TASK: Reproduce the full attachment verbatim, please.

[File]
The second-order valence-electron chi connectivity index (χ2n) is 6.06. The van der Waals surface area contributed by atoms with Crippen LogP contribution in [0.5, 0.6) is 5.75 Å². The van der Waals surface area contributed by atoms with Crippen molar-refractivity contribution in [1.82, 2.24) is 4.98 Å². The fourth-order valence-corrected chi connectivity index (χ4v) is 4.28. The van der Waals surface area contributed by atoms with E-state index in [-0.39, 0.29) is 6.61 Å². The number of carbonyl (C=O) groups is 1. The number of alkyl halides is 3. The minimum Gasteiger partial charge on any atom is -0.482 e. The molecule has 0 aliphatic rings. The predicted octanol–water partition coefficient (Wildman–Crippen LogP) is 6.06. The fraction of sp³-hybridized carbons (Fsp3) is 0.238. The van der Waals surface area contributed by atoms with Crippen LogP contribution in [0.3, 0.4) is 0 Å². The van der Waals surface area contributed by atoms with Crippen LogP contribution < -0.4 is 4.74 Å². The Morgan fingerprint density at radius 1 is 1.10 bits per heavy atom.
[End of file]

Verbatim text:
The second-order valence-electron chi connectivity index (χ2n) is 6.06. The van der Waals surface area contributed by atoms with Crippen LogP contribution in [0.5, 0.6) is 5.75 Å². The van der Waals surface area contributed by atoms with Crippen molar-refractivity contribution in [1.82, 2.24) is 4.98 Å². The fourth-order valence-corrected chi connectivity index (χ4v) is 4.28. The van der Waals surface area contributed by atoms with E-state index in [-0.39, 0.29) is 6.61 Å². The number of carbonyl (C=O) groups is 1. The number of alkyl halides is 3. The minimum Gasteiger partial charge on any atom is -0.482 e. The molecule has 0 aliphatic rings. The predicted octanol–water partition coefficient (Wildman–Crippen LogP) is 6.06. The fraction of sp³-hybridized carbons (Fsp3) is 0.238. The van der Waals surface area contributed by atoms with Crippen LogP contribution in [0.3, 0.4) is 0 Å². The van der Waals surface area contributed by atoms with Crippen LogP contribution < -0.4 is 4.74 Å². The Morgan fingerprint density at radius 1 is 1.10 bits per heavy atom.